She had picked up the chairs toppled on the kitchen floor and swept up the broken glass that lay shattered like her heart, half the night had been forever lost to a torrent of heat and rage, one night more in a long and bitter cycle of despair.
She needed to get away from here, she needed to escape, the screaming echoed in her ears, she needed more than anything to be free at last of this anguish.
Slipping quietly into the dark of night she packed up the kids into the car and pulled out of the driveway heading for destination nowhere, heading for anywhere that was away from this prison of fear.
Making an excuse for another bruise, lying to others and lying to herself, another excuse for her to make up, another cover to invent as she found herself once more on the same lonely highway in a wet, black night.
The road rumbled loudly beneath her tyres and she kept on driving, another junction, stop sign, another set of lights. She left her path to the hands of fate, so long as she just kept on driving through the rain destiny would wind out its hidden course to whatever end lay in the uncertainty ahead.
The children in the back seat slept in quiet dreams of candy and new toys, oblivious to the living nightmare around them as the car was embraced in the welcoming night. Children have such beautiful minds, so innocent and open, ready to absorb the splendour of the world, they coped because cynicism had not yet extinguished the light of optimism at the end of the tunnel that was their lives.
She let them sleep as she wondered if this was all there was for her in life. Night after night she prayed to God but so far He had given no answer, no comfort or respite, and His silence hurt as much as the bruise on her cheek.
Eventually she would have to steer a course towards home, she was aware of that in the very pit of her stomach and in the bottom of her heart.
The children couldn’t be separated from their father, not forever. They wouldn’t understand her turmoil, they couldn’t understand the torture that she faced, taking them from him would lead only to have them suffer as she did now. If there was one thing that she was sure of in all her heart it was that she did not want her babies to feel her pain.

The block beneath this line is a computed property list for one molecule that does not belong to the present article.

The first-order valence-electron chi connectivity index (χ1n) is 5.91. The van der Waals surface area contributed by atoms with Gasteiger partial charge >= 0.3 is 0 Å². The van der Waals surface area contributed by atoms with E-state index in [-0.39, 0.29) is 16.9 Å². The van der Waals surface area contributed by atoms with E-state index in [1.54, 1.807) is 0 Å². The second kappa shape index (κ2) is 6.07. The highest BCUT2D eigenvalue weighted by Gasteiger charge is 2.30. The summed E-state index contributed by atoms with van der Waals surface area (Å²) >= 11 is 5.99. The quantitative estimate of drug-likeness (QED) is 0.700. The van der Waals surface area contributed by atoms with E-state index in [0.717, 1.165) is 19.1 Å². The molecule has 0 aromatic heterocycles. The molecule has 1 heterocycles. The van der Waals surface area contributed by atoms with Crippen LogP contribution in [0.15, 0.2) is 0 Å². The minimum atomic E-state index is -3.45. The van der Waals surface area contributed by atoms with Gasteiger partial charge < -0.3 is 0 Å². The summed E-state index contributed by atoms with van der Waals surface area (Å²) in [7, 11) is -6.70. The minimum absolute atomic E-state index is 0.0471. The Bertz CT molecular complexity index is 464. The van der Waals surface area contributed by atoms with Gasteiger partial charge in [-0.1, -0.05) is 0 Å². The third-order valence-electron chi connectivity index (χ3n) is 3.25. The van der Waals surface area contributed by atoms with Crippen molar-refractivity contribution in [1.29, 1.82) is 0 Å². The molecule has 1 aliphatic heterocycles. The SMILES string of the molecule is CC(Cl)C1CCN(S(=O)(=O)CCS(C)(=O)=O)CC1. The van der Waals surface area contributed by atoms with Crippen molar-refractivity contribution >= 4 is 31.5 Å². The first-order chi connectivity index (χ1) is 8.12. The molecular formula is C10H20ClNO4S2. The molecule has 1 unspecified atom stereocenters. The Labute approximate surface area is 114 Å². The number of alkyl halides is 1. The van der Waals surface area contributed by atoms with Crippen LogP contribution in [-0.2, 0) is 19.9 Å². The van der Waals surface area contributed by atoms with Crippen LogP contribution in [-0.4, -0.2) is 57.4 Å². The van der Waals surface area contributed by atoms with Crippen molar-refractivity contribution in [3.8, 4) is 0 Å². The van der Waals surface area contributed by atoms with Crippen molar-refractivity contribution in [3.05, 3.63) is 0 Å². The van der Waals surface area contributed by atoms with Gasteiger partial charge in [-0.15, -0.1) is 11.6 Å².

For now all she needed was a cheap motel somewhere, it didn’t matter where the place was so long as she could feel free if even for only a short while. She wanted a place where she could cry, a place where she could imagine that the world was better than it really is, a place in which love was true and life was just.
In time she would have to go home but for now she just wanted to be with her babies, to hold them in her arms and to remember how important her family really is.
Cable and air conditioning, that’s what the motel sold itself upon with its flickering neon sign, a cheap room paid for with cash and any name would do, the last chance saloon along the highway of broken hearts and shattered dreams. It was like a thousand other dank stopovers up and down the country, the last refuge of those lost to love or fugitives from their desires and fears.
And here she was back in this horrendous situation once more, the cycle of her life repeating in its torturous reciprocation that slowly wore away at her spirit and weakened her already fragile soul.
The flickering glow of the gaudy roadside advertisement brought tears to her eyes as her heart broke once more, another argument and another cheap motel, her strength crushed and her life feeling like a void.
Out of nowhere came a clarity in her heart, that her life was not meaningless. Her children gave her meaning, she had to be there for them and she had to protect them. She had to get away from it all, she needed the change before her heart broke for the final time.
She turned at the junction looking once only in a fleeting glance at that flickering neon sign, an apparition of her past, something that would continue to haunt her years if she didn’t make a change.
And so she kept on driving, the rumble of the road, the flash of the streetlights and the lonely highway in the dark of the night like a curtain waiting to be drawn back to reveal tomorrow. Destiny could do the navigating, the future lay on that dark and rainy road before her, all she had to do was keep her foot on the peddle, her hands on the wheel and her heart on the future, a future that could be so much brighter.
She hoped that one day the children would understand.